Bento 2 is an easy to use information management tool for everyone. (February 15th, 2009)
Product Manufacturer: FileMaker, Inc.
Price: $49 US
- Price. Easy to use. New easier to read templates. Import and Export features expanded.
- Cannot change font style and color within templates. Some Bento fields are not supported in Address Book or iCal. May take work away from some FileMaker developers.
Bento is a personal database by FileMaker, Inc., makers of the FileMaker family of databases. While other software companies release updates that are more complex and difficult to use, FileMaker has gone against this trend with Bento 2.
Bento is differentBento 2 helps organize personal information for Macintosh users who are normally reluctant to use database products. While Bento is database software, it goes out of its way to hide that fact. It lets you organize personal information the way you want and keeps the complex parts well hidden. Bento is a hybrid database, because it acts like a flat file database, yet includes some linking (relational) database abilities. Bento organizes your information into Libraries and Collections, which look very similar to how your iTunes playlists are organized.
Mac OS X Leopard 10.5.4 RequiredBento takes advantage of technologies introduced to the Mac community in Leopard. Some of these technologies are Core Animation, Advanced Find, Image Kit, and Quick Look. It has direct two-way communication with Address Book and iCal. You start by choosing one of the 24 included professionally designed templates. These templates include predefined forms and fields, but are fully customizable by just dragging and dropping or pointing and clicking to make your information appear the way you want and where you want it. This includes limited editing of fonts and colors.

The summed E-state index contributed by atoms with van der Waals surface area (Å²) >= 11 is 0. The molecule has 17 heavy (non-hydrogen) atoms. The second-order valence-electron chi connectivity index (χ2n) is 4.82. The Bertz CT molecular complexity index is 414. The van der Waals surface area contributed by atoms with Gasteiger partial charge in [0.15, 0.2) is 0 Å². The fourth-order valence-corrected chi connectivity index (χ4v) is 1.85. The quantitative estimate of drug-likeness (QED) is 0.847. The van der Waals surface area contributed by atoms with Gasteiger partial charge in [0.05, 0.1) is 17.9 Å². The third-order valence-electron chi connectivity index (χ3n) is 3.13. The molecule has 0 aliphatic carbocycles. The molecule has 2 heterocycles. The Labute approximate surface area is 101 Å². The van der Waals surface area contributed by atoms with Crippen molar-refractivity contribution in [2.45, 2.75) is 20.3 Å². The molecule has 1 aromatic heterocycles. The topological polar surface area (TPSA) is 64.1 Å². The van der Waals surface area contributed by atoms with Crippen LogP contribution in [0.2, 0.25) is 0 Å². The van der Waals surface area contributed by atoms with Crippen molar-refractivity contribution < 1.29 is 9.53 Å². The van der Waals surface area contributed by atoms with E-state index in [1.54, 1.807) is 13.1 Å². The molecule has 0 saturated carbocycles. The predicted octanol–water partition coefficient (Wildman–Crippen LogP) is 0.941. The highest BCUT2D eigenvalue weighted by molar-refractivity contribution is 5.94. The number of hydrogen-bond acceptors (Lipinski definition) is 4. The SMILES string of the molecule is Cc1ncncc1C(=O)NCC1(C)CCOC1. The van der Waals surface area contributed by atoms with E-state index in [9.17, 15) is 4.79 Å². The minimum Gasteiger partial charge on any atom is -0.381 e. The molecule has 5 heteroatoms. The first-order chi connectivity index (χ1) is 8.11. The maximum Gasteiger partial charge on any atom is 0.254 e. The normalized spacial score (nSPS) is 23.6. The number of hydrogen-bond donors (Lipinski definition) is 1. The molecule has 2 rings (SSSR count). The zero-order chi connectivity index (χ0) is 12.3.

Bento 2 adds these new features
- Apple Mail integration, for instant access to mail messages, which you drop into a Message List field.
- More Spreadsheet like behavior, with fill-down, plus point and click data entry in cells, similar to Microsoft Excel or iWork.
- Direct Numbers and Excel support, in which you can import and export or copy and paste portions of a spreadsheet.
- Import and Export of tab delimited files, so Appleworks users can save their files in Bento. Previously Bento supported only comma-delimited files.
- You can share templates or download new ones. You simple import or export them to use.
- Split view lets you see detail and summary pages in one window, table, or form view.
- Easy one-click field customization, as long as you remember to click the field name and not in the field itself.
- With an Internet connection, one click access to Web Maps and iChat.
- More printing options, including a new command to print more than one record per page, plus a Fit to Width printing option.
- Ten more theme layouts.
Initially, Bento opens its Home dialog in which you choose from four options as shown in the figure below. It’s recommended that you click the Learn about Bento area to learn all about the new robust features. This is the same as in the original Bento.
The second button, Address Book and iCal lets you set up Bento’s additional functions in Leopard’s iCal and Address Book. When you open your Address Book collection, Bento automatically enters any new Address Book entries. Put an event in iCal and it appears in your Bento iCal Events collection. If you put your birthday list into one of Bento’s iCal event collections, the information appears in iCal along with any notes you enter. You can turn this feature off in the Preferences dialog if you do not want Bento updating your Address Book or iCal events.